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Optimum inertial self-propulsion design for snowman-like nanorobot

Date:
July 29, 2014
Source:
Springer Science+Business Media
Summary:
A new study investigates the effects of small but finite inertia on the propulsion of micro and nano-scale swimming machines. Scale plays a major role in locomotion. Swimming microorganisms, such as bacteria and spermatozoa, are subjected to relatively small inertial forces compared to the viscous forces exerted by the surrounding fluid. Such low-level inertia makes self-propulsion a major challenge. Now, scientists have found that the direction of propulsion made possible by such inertia is opposite to that induced by a viscoelastic fluid.
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Streamlines, velocity field, and magnitude of the share of the propelling flow attributed to the low level inertial force, in the case of touching spheres.
Credit: © Nadal et al.

Scale plays a major role in locomotion. Swimming microorganisms, such as bacteria and spermatozoa, are subjected to relatively small inertial forces compared to the viscous forces exerted by the surrounding fluid. Such low-level inertia makes self-propulsion a major challenge. Now, scientists have found that the direction of propulsion made possible by such inertia is opposite to that induced by a viscoelastic fluid.

These findings have been published in The European Physical Journal E by François Nadal from the Alternative Energies and Atomic Energy Commission (CEA), in Le Barp, France, and colleagues. This study could help to optimise the design of self-propelled micro- and nanoscale artificial swimming machines to improve their mobility in medical applications.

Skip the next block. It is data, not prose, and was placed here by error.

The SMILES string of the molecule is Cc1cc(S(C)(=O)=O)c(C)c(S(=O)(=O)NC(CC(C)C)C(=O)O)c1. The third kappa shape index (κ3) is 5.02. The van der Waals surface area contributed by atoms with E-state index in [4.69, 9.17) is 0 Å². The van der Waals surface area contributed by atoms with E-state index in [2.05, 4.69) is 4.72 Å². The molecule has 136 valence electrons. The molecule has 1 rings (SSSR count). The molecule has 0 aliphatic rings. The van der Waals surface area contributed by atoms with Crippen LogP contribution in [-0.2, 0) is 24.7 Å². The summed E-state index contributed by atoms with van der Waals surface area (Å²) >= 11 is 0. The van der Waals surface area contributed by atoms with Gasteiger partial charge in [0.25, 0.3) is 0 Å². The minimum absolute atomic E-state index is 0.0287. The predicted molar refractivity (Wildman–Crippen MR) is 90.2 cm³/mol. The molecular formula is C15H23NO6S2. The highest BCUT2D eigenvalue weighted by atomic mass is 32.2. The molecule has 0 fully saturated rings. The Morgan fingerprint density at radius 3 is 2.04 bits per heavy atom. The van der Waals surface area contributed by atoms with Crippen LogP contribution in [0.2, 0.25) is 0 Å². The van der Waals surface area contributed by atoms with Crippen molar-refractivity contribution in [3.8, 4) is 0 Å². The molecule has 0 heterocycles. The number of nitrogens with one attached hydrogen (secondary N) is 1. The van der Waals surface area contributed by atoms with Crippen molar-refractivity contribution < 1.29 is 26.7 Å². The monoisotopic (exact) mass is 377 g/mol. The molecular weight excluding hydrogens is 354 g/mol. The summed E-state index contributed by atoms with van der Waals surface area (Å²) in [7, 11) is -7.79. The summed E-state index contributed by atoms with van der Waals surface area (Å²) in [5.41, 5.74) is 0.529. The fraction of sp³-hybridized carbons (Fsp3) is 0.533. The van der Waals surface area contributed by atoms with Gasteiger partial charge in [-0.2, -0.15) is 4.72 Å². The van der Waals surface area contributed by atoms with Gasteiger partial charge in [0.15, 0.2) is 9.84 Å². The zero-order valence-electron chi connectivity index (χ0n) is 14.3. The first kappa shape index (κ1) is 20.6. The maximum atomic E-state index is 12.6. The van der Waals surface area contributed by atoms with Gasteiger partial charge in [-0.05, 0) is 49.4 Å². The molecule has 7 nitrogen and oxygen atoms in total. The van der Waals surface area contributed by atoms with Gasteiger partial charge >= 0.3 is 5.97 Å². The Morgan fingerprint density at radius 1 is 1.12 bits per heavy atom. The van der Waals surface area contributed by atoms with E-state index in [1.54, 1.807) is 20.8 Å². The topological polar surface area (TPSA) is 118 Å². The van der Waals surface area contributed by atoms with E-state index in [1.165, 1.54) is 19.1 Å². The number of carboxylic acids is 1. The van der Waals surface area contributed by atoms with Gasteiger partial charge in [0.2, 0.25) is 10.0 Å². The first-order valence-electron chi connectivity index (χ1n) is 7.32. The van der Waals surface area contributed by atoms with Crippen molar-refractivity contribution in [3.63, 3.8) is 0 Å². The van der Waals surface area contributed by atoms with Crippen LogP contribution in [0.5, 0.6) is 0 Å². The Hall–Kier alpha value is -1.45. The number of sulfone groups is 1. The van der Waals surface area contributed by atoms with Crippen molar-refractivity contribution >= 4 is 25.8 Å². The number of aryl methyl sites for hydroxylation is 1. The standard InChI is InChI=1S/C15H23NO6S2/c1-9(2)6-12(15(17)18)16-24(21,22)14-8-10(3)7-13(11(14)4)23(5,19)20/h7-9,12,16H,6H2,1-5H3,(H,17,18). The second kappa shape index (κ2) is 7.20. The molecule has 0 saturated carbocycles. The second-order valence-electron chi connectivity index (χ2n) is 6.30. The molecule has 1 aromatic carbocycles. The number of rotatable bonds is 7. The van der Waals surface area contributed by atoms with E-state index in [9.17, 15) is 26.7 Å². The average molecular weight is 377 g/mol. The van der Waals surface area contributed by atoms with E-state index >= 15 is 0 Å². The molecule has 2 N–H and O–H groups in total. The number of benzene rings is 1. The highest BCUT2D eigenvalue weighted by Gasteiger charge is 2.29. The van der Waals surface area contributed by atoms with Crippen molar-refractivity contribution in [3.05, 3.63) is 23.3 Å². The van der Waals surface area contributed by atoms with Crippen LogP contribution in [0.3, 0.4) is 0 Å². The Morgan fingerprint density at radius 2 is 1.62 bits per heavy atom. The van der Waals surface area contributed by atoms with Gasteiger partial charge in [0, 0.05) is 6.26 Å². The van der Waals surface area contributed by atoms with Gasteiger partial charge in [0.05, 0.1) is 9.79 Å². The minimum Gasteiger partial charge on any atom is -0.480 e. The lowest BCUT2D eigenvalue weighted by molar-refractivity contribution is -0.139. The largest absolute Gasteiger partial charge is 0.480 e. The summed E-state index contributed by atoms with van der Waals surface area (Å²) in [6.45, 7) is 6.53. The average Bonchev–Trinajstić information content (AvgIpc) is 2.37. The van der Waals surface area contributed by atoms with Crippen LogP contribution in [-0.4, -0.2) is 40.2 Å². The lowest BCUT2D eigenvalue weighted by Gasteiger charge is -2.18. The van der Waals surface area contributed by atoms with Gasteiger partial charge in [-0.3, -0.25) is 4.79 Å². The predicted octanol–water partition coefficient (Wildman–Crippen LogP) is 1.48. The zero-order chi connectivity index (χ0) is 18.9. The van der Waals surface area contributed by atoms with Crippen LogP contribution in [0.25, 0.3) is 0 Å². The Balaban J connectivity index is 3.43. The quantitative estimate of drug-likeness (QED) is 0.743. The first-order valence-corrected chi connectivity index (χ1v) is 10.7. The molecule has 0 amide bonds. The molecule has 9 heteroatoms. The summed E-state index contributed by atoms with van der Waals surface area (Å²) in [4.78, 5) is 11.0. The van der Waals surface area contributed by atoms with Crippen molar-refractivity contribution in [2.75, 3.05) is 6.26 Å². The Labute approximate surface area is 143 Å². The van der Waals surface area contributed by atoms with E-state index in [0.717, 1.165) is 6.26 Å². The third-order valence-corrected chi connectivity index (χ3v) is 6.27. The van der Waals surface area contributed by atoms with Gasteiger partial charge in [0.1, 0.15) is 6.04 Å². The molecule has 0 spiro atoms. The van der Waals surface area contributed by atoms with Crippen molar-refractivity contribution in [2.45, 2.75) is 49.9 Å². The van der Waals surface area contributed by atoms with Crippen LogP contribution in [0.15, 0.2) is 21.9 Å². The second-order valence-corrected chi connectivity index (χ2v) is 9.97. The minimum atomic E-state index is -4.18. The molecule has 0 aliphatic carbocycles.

The authors focus on two joined spheres of different radii-dubbed a dumbbell-rotating in a model fluid. They first use simulation to study the effect of a small-scale inertial force on the dumbbell's propulsion. They then compare it with results from theoretical calculations describing locomotion.

They demonstrate that despite the geometrical asymmetry, such a dumbbell cannot self-propel in a pure Newtonian fluid-which is a model fluid whose viscosity does not change with its flow rate-in the absence of inertia. This is because of the underlying laws of physics. If a dumbbell rotating in the counter-clockwise direction propels upwards in the absence of inertia, it would have to move downwards when rotating in the counter-clockwise direction. As both problems are mirror-image symmetric from each other, their propulsion should occur in the same direction and thus without inertia a rotating dumbbell cannot self-propel.

Furthermore, the study shows that a rotating dumbbell propels with the large sphere due to inertial forces in the fluid and the small sphere ahead in a pure viscoelastic fluid. With this in mind, the authors then derive the optimal dumbbell geometry for a self-propelling small-scale swimmer.


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Journal Reference:

  1. François Nadal, On Shun Pak, LaiLai Zhu, Luca Brandt, Eric Lauga. Rotational propulsion enabled by inertia. The European Physical Journal E, 2014; 37 (7) DOI: 10.1140/epje/i2014-14060-y

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Springer Science+Business Media. "Optimum inertial self-propulsion design for snowman-like nanorobot." ScienceDaily. ScienceDaily, 29 July 2014. <www.sciencedaily.com/releases/2014/07/140729115334.htm>.
Springer Science+Business Media. (2014, July 29). Optimum inertial self-propulsion design for snowman-like nanorobot. ScienceDaily. Retrieved May 28, 2015 from www.sciencedaily.com/releases/2014/07/140729115334.htm
Springer Science+Business Media. "Optimum inertial self-propulsion design for snowman-like nanorobot." ScienceDaily. www.sciencedaily.com/releases/2014/07/140729115334.htm (accessed May 28, 2015).

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